The Moor Macaque is endemic to the tropical rainforests and
grasslands of the island of Sulawesi in Indonesia. Their diet consists
of they eat figs, bamboo seeds, buds, sprouts, invertebrates and
cereals. They have brown to black body fur with a pale rump patch
and pink bare skin on the rump and are about 55 centimetres in height.
They are sometimes called a "dog-ape" because of their dog-like
muzzle, although they are no more closely related to apes than any
other Old World monkey. Adult male moor macaques do not interact
frequently, although the interactions that occur frequently involve
affiliation rather than aggression, with greetings being the most
common form of interaction. The greetings enable males to show their
willingness to invest in the relationship, and may represent one
way for adult males to ease social tension and build social bonds.
The moor macaque is threatened mostly due to habitat loss from an
expanding human population and deforestation to increase agricultural
land area. The population is estimated to have decreased from 56,000
to under 10,000 from 1983 to 1994. In 1992, Supriatna et al. conducted
an extensive survey and found only 3,000-5,000 individuals of the
species. The survey estimated densities to be 25-50 individuals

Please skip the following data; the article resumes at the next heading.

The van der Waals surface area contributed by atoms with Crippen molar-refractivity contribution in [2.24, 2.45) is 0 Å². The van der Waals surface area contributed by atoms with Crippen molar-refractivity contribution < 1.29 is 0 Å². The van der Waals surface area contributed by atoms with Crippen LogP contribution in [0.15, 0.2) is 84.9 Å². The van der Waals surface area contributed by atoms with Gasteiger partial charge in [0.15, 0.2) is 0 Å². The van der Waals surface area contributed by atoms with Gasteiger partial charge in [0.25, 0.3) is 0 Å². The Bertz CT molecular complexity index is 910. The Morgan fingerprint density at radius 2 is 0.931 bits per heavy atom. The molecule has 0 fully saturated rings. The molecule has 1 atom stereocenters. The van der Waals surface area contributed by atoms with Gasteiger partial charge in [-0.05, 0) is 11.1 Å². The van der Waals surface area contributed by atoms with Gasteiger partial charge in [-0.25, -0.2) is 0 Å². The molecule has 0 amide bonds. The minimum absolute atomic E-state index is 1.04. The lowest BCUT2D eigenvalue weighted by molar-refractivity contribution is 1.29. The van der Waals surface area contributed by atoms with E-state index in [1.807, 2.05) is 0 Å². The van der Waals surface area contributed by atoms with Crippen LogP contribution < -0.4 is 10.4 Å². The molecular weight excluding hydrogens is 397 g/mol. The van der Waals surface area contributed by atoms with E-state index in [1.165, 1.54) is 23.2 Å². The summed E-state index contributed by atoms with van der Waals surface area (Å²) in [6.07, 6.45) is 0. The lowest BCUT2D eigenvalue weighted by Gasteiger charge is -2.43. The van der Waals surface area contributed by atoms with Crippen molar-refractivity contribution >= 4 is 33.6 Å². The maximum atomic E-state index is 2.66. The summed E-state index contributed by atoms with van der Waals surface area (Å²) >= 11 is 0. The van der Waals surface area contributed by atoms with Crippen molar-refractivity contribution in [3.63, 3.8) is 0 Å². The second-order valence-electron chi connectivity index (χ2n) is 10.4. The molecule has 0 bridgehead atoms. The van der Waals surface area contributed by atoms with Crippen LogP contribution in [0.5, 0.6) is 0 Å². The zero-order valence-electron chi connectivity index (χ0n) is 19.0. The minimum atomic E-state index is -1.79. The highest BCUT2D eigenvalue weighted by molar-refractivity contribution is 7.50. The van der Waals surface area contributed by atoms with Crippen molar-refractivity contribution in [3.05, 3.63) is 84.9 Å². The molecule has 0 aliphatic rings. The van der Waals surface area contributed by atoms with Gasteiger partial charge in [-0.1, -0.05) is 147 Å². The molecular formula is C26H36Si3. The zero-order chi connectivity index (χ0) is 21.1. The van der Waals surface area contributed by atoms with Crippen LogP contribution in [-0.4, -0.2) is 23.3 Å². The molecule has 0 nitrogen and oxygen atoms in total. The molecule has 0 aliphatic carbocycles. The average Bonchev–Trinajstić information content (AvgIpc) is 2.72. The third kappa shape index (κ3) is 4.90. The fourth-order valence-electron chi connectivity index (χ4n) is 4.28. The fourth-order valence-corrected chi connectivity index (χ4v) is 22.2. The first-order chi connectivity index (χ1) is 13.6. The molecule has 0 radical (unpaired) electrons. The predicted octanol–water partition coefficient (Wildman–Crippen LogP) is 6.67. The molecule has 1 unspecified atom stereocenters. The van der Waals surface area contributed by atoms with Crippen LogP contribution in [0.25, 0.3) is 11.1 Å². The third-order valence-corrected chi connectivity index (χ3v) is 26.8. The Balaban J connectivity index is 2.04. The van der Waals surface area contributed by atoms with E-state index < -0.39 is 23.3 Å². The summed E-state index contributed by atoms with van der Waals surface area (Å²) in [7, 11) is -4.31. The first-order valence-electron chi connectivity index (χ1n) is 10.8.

per kilometre. Several Sulawesi macaque species are endangered,
and information on their ecology and behaviour is desperate needed
if conservation plans are to be effective.
Waken at dawn
to a muezzin's call
from a nearby minaret.
"Hayya alas Salah; Hayya alal Falah."
Hasten to prayer; hasten to success.
Prayer is better than sleep.
Follow footprints in the sand
of Sarajevo sidewalks
where mortar can still fall
from the walls above you,
to the market where mortars
lobbed from hillsides mingled
animal, vegetable, mineral.
Among your twenty questions-
Is it a species that kills for pleasure?
Those are roses painted
on sidewalks where victims fell.
That cemetery sprouts rows
of identical white stiles.
Now to the old town
where young Muslim women
have colored their hair
fuchsia, magenta, crimson.
Walk past ruins of a caravanserai
to the ancient bazaar cornered by
a cathedral, a mosque, a synagogue.
A collective effort feeds
these wild dogs at the market.
They seem wary of strangers
but they know their friends.
Walk down Ferhadija Street
to where you're welcomed into
the courtyard of the old mosque.
Please observe the symbols:
no smoking, no short skirts, no guns.
In a cafe on Dulagina Cikma
hear the death metal rap of Necro
"I'll hit that pussy up with a nasty attack"
followed by Marley's "One Love."
Up in the hills after-school children
play around a broken fountain.
Behind them eighty names
are carved in a marble wall--
wide-ranging birth years
and a three year range for deaths.
Abdullah, Rabia, Mohammad.
A chubby boy is teased by the others.
Two adults, maybe teachers,
encourage him to re-engage,
and stay to watch.
The children play again.
James Hannon is a clinical sociologist and political activist
in Massachusetts. His poems have appeared in Blue Lake Review, Cold
Mountain Review, The Fear of Monkeys, Muddy River Poetry Review, Soundings
East, and other journals, and in Gathered: Contemporary Quaker
Poets (Sundress, 2013). His collection, The Year I Learned the
Backstroke, was published by Aldrich Press. "Sarajevo Monday"
was Previously published in Courtship of Winds, Winter 2016